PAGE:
Relinquishing the Uncontrollable, Unhelpful, and Unowned

Is it hard for you to let go? If you’re not sure, considering the following questions may help you decide:

  • Do you find yourself rehashing difficult thoughts and feelings well after the experience that triggered them is over?
  • Are you a compulsive second-guesser, helper or fixer?
  • Do you worry and ruminate about things that aren’t within your control or take responsibility for things that aren’t yours to own?
  • Is it a challenge for you to roll with changes?
  • Though you’d like to be a forgiving person, do you struggle with forgiving yourself and others or do you hold grudges?
  • Is it hard for you to say goodbye when something has come to a natural end or is now just taking up space/energy in your life?

Like most human beings, you probably responded yes to at least one of these questions. Releasing what is best relinquished rubs against our survival instincts and cultural conditioning. The typical challenges of daily life provide us plenty of opportunities for practice – and these days are anything but typical. Holding onto things in the form of rumination and worry are correlated with depression and anxiety and all the health and wellbeing impacts that come along with our reactions to them. Over time, chronic stress or anger can rob us of our vitality and enjoyment of this one precious life. Fortunately mindfulness has been shown to help decrease these thieves of our time, energy and wellbeing, while strengthening beneficial attitudes that open us to opportunities for joy and greater resilience.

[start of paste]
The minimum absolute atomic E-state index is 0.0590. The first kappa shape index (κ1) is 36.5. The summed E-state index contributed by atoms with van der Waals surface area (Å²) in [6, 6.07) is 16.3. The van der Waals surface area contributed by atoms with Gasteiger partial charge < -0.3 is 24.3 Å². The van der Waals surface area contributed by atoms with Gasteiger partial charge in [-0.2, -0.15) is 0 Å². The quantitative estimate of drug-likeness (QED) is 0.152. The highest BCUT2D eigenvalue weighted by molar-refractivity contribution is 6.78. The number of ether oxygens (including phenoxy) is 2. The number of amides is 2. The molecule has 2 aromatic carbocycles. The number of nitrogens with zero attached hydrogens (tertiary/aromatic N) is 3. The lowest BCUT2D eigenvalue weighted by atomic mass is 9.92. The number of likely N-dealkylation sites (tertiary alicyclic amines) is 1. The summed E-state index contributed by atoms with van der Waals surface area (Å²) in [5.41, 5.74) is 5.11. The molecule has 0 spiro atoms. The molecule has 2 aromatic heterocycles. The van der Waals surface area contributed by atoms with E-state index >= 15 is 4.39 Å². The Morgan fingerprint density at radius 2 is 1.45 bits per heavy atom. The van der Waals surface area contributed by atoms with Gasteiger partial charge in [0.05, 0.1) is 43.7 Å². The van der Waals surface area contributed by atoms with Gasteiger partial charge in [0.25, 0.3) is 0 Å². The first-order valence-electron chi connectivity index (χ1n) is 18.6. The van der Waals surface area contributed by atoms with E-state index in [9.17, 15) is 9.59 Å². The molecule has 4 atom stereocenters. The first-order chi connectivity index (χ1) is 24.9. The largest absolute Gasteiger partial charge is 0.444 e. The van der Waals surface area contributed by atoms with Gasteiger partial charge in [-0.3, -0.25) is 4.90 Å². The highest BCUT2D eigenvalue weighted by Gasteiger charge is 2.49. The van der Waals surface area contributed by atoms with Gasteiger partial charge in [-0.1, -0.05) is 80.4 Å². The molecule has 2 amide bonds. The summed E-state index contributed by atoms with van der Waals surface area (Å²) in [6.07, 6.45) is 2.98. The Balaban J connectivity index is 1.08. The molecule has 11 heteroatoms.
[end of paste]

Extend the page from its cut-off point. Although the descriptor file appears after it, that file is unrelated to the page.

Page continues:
Its important to recognize what we are really letting go of when we practice mindfulness. Its not something outside of us, such as another person, a place, situation or thing. We’re actually letting go of our own unhelpful habits and patterns, such as our reactivity to our inner experiences (body sensations, emotions, thoughts, actions/urges) and our conditioned rigidity in responding. But first, we have to recognize these habits and patterns for what they are – that’s where mindfulness comes in. We have to awaken to some of the obstacles and challenges that keep us hanging on when it would be better to let go, which include things like: